When I stopped in around 1:30 p.m., an election official said they'd had a little over 400 ballots cast so far, not including early and mail-in ballots. There are just under 1500 voters in the precinct.

Former State Senator Frank Nolen and local resident Tommy Key sat in camp chairs outside.

Randi B. Hagi
Tommy Key and Frank Nolen were out greeting voters in the New Hope precinct of Augusta County.

NOLEN: Well, I'm out here greeting people and telling them I appreciate them exercising their right to vote, and I hope that we will be able to continue our democracy and always be able to vote without interference, intimidation, or anything else.

TOMMY KEY: I don't care if they're Democrat or Republican. Mr. Nolen and I know so many of these people it's just like Homecoming!

Besides the race between incumbent Ben Cline and challenger Jennifer Lewis for the U.S. House of Representatives, voters in Augusta County were also choosing whether to build a new courthouse in Verona or Staunton. Nolen said he's opposed moving the courthouse out of Staunton since the 1970s, whereas Key said –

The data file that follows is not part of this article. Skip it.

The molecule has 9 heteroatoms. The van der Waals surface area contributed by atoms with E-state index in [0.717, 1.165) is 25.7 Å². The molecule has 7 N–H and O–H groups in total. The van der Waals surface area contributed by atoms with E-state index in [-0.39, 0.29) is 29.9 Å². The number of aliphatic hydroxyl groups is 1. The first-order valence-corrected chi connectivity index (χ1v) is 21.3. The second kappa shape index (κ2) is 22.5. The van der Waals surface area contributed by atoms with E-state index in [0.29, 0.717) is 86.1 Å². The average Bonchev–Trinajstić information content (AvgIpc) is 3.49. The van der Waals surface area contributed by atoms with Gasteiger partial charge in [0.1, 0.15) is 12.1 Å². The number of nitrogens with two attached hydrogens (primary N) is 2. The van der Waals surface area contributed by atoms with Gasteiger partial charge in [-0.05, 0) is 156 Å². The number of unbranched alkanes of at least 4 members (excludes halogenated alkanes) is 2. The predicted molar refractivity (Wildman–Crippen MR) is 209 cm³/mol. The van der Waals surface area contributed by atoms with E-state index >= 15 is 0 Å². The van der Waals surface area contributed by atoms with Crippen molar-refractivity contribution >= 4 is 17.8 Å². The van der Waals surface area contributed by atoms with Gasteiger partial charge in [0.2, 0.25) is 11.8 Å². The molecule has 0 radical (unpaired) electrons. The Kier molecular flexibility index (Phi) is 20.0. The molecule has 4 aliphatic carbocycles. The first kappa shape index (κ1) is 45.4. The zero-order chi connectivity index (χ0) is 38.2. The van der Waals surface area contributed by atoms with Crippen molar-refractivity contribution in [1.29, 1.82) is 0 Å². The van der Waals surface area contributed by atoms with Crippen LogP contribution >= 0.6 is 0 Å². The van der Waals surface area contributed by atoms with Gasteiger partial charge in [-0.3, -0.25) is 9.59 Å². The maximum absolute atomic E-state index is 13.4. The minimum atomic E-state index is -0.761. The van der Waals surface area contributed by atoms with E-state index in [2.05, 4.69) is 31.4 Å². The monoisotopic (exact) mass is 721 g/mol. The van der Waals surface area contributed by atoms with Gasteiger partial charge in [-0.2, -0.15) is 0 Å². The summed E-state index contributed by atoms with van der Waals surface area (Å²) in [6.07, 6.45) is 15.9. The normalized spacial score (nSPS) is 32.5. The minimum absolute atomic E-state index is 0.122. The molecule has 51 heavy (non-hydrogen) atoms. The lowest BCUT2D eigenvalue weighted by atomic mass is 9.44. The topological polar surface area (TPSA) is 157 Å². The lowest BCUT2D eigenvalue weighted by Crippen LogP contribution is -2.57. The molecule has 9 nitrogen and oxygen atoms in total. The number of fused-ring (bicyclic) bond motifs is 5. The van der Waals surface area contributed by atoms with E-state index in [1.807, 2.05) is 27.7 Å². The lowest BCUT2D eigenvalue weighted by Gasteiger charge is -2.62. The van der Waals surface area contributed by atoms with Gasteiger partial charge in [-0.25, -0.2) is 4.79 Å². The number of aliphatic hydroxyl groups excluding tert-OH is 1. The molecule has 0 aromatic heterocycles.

KEY: Well, I'm an old corrections officer. From a security standpoint, it would be better at Verona. But that's my major issue.

Mike Wagner came to the church only to be told his polling place had been moved by redistricting. He planned to vote for Ben Cline.

MIKE WAGNER: Normally I vote Democrat. Yeah, I don't like the direction we're heading right now.

Randi B. Hagi
Francis Stout is an Augusta County resident.

HAGI: Okay, do you care to say any more about that?

WAGNER: No, that's about it!

Francis Stout came wearing a U.S. Army hat, and while he did serve, he only considers those who saw combat to be veterans. He voted for Jennifer Lewis, and said the battle over the Mountain Valley Pipeline – which is still under construction in southwestern Virginia – was a deciding factor for him.

FRANCIS STOUT: I am not in favor of the pipeline, and she was the one that fought that, all the way through.

Everyone I spoke with throughout the day said that voters and officials alike had been respectful and courteous.

Randi B. Hagi first joined the WMRA team in 2019 as a freelance reporter. Her writing and photography have been featured in The Harrisonburg Citizen, where she previously served as the assistant editor; as well as The Mennonite; Mennonite World Review; and Eastern Mennonite University's Crossroads magazine.